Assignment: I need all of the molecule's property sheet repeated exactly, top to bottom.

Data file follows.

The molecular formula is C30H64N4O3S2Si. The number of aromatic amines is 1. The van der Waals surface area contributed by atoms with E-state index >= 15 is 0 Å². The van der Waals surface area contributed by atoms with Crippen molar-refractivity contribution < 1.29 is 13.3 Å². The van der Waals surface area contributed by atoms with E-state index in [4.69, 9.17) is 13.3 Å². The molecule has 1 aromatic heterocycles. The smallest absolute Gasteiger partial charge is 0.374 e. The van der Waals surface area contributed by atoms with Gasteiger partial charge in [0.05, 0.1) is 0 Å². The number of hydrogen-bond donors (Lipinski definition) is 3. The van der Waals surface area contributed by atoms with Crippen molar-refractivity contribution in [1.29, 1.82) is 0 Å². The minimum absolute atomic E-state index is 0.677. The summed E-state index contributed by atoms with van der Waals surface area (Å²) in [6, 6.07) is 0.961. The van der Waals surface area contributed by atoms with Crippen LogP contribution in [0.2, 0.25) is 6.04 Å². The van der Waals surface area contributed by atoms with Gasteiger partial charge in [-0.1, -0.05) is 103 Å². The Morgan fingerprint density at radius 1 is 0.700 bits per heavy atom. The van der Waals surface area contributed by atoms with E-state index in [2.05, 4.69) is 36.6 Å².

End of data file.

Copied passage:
The molecular formula is C30H64N4O3S2Si. The number of aromatic amines is 1. The van der Waals surface area contributed by atoms with E-state index >= 15 is 0 Å². The van der Waals surface area contributed by atoms with Crippen molar-refractivity contribution < 1.29 is 13.3 Å². The van der Waals surface area contributed by atoms with E-state index in [4.69, 9.17) is 13.3 Å². The molecule has 1 aromatic heterocycles. The smallest absolute Gasteiger partial charge is 0.374 e. The van der Waals surface area contributed by atoms with Gasteiger partial charge in [0.05, 0.1) is 0 Å². The number of hydrogen-bond donors (Lipinski definition) is 3. The van der Waals surface area contributed by atoms with Crippen molar-refractivity contribution in [1.29, 1.82) is 0 Å². The minimum absolute atomic E-state index is 0.677. The summed E-state index contributed by atoms with van der Waals surface area (Å²) in [6, 6.07) is 0.961. The van der Waals surface area contributed by atoms with Crippen LogP contribution in [0.2, 0.25) is 6.04 Å². The van der Waals surface area contributed by atoms with Gasteiger partial charge in [-0.1, -0.05) is 103 Å². The Morgan fingerprint density at radius 1 is 0.700 bits per heavy atom. The van der Waals surface area contributed by atoms with E-state index in [2.05, 4.69) is 36.6 Å².